By Nick Malkoutzis
The Olympics closing ceremony signalled that Greece is open for business
Almost 3.5 million spectators flocked to the sparkling, newly built Olympic venues to see athletes straining every muscle.
The efforts were equally strenuous behind the scenes as officials tried to impress foreign investors.
Now, with the Olympic visitors having packed down their souvenirs and returned home, the Greek government is about to find out whether the games have convinced foreigners who want to invest in more than just a t-shirt that Greece is a country to do business with.
The government set up the Athens Business Club as a permanent forum throughout the games, bringing foreign and Greek businessmen together in the hope of increasing the country's investment potential.
Officials realised they had a unique opportunity to boost the profile of their country and to transform their somewhat insular economy.
"I urge you to view Greece as a top choice destination for new investment and business activity," Finance Minister Giorgos Alogoskoufis said in an address to the Club.
"Its future prospects, modern infrastructure and our declared resoluteness in changing things provide guarantees for successful performance."
Apart from being a successful sporting and cultural celebration, the Athens Olympics may have been the most expensive advertising campaign in history.
Greece's infrastructure has been much improved
The government puts the cost of the games at over 6bn euros ($7.2bn; £4bn), with some experts suggesting costs soared above10bn euros.
Undoubtedly, it has left the country with a much improved infrastructure, but it also has a burgeoning public debt which rose 9.8% in the second quarter of 2004 to almost 200bn euros.
Much of the spending has been concentrated on facilities for the Olympics. Discussions are underway about what to do with these facilities now the Olympic party has left Athens.
If the aftermath is to match the success of the games themselves, then the influx of investment from abroad will be critical.
Foreign investment obstacles
Despite the recent liberalisation of some Greek markets, such as energy and telecommunications, Eurostat figures show that when it comes to foreign direct investment, Greece is well behind the leaders of the pack.
Greece actually received less investment from abroad than any other EU member state prior to the Union's enlargement in May.
Greece is infamous for its bureaucracy, which is often a stumbling block for foreign investors, and this is seen as a partial explanation.
Other factors also lead to Greece's poor showing, analysts say.
"The labour market is too heavily regulated, there is also a lack of stability in the tax regime and a fear that private agreements can be overturned by the government," said Giorgos Kalamatousakis, an economist and former New York University professor.
Greece could do more to encourage overseas investors, he said, citing the example of Cyprus which reduced its corporate tax rate to 10% in 2003 to facilitate foreign investment.
Greece does offers some tax breaks to investors, especially for regional development, but its corporate tax rate is about three times higher.
Finance Minister Alogoskoufis has already pledged to reduce company taxes to 25% over the next three years and he has vowed to cut red tape and pass new laws encouraging investment.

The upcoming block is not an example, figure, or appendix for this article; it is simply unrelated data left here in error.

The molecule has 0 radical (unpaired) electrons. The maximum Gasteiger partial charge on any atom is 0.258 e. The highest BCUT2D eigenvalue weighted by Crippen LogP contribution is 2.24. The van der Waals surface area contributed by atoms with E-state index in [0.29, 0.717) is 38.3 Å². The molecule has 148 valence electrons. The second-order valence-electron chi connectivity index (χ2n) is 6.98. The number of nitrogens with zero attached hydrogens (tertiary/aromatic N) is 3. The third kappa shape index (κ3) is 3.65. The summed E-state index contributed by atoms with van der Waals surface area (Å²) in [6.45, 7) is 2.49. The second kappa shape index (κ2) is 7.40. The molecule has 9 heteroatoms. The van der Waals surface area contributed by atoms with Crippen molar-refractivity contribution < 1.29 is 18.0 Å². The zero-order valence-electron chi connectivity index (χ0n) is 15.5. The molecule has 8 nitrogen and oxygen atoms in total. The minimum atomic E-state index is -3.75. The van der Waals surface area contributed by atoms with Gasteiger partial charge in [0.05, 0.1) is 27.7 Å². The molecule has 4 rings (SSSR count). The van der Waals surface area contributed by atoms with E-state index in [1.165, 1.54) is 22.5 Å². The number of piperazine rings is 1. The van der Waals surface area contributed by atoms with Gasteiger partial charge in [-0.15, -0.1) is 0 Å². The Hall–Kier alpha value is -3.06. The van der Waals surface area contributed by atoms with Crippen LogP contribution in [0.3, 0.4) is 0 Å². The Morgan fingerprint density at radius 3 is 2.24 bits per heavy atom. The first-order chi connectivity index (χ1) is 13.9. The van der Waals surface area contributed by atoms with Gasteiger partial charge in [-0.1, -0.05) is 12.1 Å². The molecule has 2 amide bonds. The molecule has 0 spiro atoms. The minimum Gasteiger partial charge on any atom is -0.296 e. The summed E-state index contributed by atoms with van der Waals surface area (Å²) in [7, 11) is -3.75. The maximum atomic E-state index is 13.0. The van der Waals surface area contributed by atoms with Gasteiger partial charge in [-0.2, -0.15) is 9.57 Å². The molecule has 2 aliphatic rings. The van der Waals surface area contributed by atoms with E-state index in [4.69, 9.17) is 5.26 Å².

"Our big and difficult bet is to transform the Greek economy into one driven by capital and technology," he said.
"We must attract large and plentiful investment in order to be competitive because the era when Greece could compete based on low wages has gone."
The Greek economy has been on an upward trend in recent years.
Since adopting the euro in 2001, its economy has grown at approximately double the EU average with traditionally volatile inflation and interest rates being brought under control by Brussels.
There is no real tradition of foreign investment in Greece
Greece's productivity rate is still almost 25% below the EU average while its unemployment rate is around 8%.
And there are also some examples of successful foreign investment in Greece.
Atmel Hellas, part of the US based electronics giant Atmel Corporation, has been operating in Greece since 1999. It is currently building its own factory in the port of Patras, 140 miles west of Athens.
It is a modern facility that would not look out of place in Silicon Valley and it is exactly the type of development the Greek government is looking to promote.
However, changing the image and substance of the Greek economy from one associated with agriculture and light industry and replacing concrete and steel factories built in the sixties and seventies with new hi-tech units is a tall order.
The crumbling concrete monoliths, scattered around the country and particularly prevalent on the outskirts of major cities, are testament to an era when Greece tried to make the most of its low labour costs.
Now the country is looking to take advantage of other elements, such as its educated workers, approximately 25% of whom have university degrees.
"Greece has a great workforce that companies in similar fields to ours can take advantage of," says Stelios Koutroubinas, managing director of Atmel Hellas.
The masses of construction which turned Athens into a dust strewn building site for almost four years has already given companies from Australia to Germany the opportunity to do business in Greece.
However, Greece still faces a challenge of Olympic proportions to persuade foreign investors that their money has a long-term future here. The country's financial future may well depend on it.
"There's no real tradition of foreign investment in Greece, particularly in industries such as electronics," said Mr Koutroubinas.
"This is where other countries like Ireland have an advantage over us."